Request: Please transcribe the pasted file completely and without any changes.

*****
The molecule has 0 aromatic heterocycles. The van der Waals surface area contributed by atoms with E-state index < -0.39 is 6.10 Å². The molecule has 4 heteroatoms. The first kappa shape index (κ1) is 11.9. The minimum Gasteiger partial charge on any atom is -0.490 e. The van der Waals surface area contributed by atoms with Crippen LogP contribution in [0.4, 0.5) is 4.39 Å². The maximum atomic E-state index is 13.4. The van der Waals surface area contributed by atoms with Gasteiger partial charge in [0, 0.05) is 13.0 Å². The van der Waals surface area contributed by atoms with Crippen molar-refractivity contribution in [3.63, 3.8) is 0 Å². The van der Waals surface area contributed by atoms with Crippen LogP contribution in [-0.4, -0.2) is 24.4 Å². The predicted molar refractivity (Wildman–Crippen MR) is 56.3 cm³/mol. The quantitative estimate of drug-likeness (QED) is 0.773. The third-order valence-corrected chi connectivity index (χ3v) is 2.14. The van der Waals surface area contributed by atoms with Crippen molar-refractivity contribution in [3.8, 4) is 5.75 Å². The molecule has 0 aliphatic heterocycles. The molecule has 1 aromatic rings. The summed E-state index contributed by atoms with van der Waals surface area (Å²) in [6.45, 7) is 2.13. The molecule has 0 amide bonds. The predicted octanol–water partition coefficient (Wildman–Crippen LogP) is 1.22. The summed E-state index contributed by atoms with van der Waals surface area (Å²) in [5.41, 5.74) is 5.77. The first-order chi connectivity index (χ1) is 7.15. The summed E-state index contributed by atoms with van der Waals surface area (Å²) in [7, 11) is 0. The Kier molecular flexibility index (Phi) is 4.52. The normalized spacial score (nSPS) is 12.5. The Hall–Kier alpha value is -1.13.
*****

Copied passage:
The molecule has 0 aromatic heterocycles. The van der Waals surface area contributed by atoms with E-state index < -0.39 is 6.10 Å². The molecule has 4 heteroatoms. The first kappa shape index (κ1) is 11.9. The minimum Gasteiger partial charge on any atom is -0.490 e. The van der Waals surface area contributed by atoms with Crippen LogP contribution in [0.4, 0.5) is 4.39 Å². The maximum atomic E-state index is 13.4. The van der Waals surface area contributed by atoms with Gasteiger partial charge in [0, 0.05) is 13.0 Å². The van der Waals surface area contributed by atoms with Crippen molar-refractivity contribution in [3.63, 3.8) is 0 Å². The van der Waals surface area contributed by atoms with Crippen LogP contribution in [-0.4, -0.2) is 24.4 Å². The predicted molar refractivity (Wildman–Crippen MR) is 56.3 cm³/mol. The quantitative estimate of drug-likeness (QED) is 0.773. The third-order valence-corrected chi connectivity index (χ3v) is 2.14. The van der Waals surface area contributed by atoms with Crippen molar-refractivity contribution in [3.8, 4) is 5.75 Å². The molecule has 0 aliphatic heterocycles. The molecule has 1 aromatic rings. The summed E-state index contributed by atoms with van der Waals surface area (Å²) in [6.45, 7) is 2.13. The molecule has 0 amide bonds. The predicted octanol–water partition coefficient (Wildman–Crippen LogP) is 1.22. The summed E-state index contributed by atoms with van der Waals surface area (Å²) in [5.41, 5.74) is 5.77. The first-order chi connectivity index (χ1) is 7.15. The summed E-state index contributed by atoms with van der Waals surface area (Å²) in [7, 11) is 0. The Kier molecular flexibility index (Phi) is 4.52. The normalized spacial score (nSPS) is 12.5. The Hall–Kier alpha value is -1.13.